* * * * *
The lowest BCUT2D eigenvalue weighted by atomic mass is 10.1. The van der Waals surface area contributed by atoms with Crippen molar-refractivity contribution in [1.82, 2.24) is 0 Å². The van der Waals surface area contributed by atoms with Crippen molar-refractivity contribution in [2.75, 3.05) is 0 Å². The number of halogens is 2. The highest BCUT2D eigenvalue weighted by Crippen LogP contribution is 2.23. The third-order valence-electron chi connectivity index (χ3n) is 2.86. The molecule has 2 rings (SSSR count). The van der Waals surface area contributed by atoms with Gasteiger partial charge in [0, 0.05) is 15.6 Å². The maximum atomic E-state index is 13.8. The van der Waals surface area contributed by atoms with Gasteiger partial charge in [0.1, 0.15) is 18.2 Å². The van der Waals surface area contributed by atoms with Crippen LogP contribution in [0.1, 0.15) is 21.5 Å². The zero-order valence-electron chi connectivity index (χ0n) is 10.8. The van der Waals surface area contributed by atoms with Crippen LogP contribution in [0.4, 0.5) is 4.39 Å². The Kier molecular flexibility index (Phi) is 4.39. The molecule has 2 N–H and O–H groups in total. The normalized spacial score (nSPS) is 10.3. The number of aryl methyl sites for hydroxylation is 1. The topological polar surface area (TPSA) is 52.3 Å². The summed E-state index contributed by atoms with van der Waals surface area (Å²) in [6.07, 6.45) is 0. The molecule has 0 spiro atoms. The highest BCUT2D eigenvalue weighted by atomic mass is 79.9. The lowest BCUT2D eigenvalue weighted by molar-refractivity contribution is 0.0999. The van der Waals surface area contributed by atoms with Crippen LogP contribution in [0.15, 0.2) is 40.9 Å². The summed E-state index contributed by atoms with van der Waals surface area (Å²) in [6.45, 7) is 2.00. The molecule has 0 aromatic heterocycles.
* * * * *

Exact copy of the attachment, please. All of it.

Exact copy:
The lowest BCUT2D eigenvalue weighted by atomic mass is 10.1. The van der Waals surface area contributed by atoms with Crippen molar-refractivity contribution in [1.82, 2.24) is 0 Å². The van der Waals surface area contributed by atoms with Crippen molar-refractivity contribution in [2.75, 3.05) is 0 Å². The number of halogens is 2. The highest BCUT2D eigenvalue weighted by Crippen LogP contribution is 2.23. The third-order valence-electron chi connectivity index (χ3n) is 2.86. The molecule has 2 rings (SSSR count). The van der Waals surface area contributed by atoms with Gasteiger partial charge in [0, 0.05) is 15.6 Å². The maximum atomic E-state index is 13.8. The van der Waals surface area contributed by atoms with Gasteiger partial charge in [0.1, 0.15) is 18.2 Å². The van der Waals surface area contributed by atoms with Crippen LogP contribution in [0.1, 0.15) is 21.5 Å². The zero-order valence-electron chi connectivity index (χ0n) is 10.8. The van der Waals surface area contributed by atoms with Crippen LogP contribution in [0.4, 0.5) is 4.39 Å². The Kier molecular flexibility index (Phi) is 4.39. The molecule has 2 N–H and O–H groups in total. The normalized spacial score (nSPS) is 10.3. The number of aryl methyl sites for hydroxylation is 1. The topological polar surface area (TPSA) is 52.3 Å². The summed E-state index contributed by atoms with van der Waals surface area (Å²) in [6.07, 6.45) is 0. The molecule has 0 spiro atoms. The highest BCUT2D eigenvalue weighted by atomic mass is 79.9. The lowest BCUT2D eigenvalue weighted by molar-refractivity contribution is 0.0999. The van der Waals surface area contributed by atoms with Crippen LogP contribution in [0.15, 0.2) is 40.9 Å². The summed E-state index contributed by atoms with van der Waals surface area (Å²) in [6.45, 7) is 2.00. The molecule has 0 aromatic heterocycles.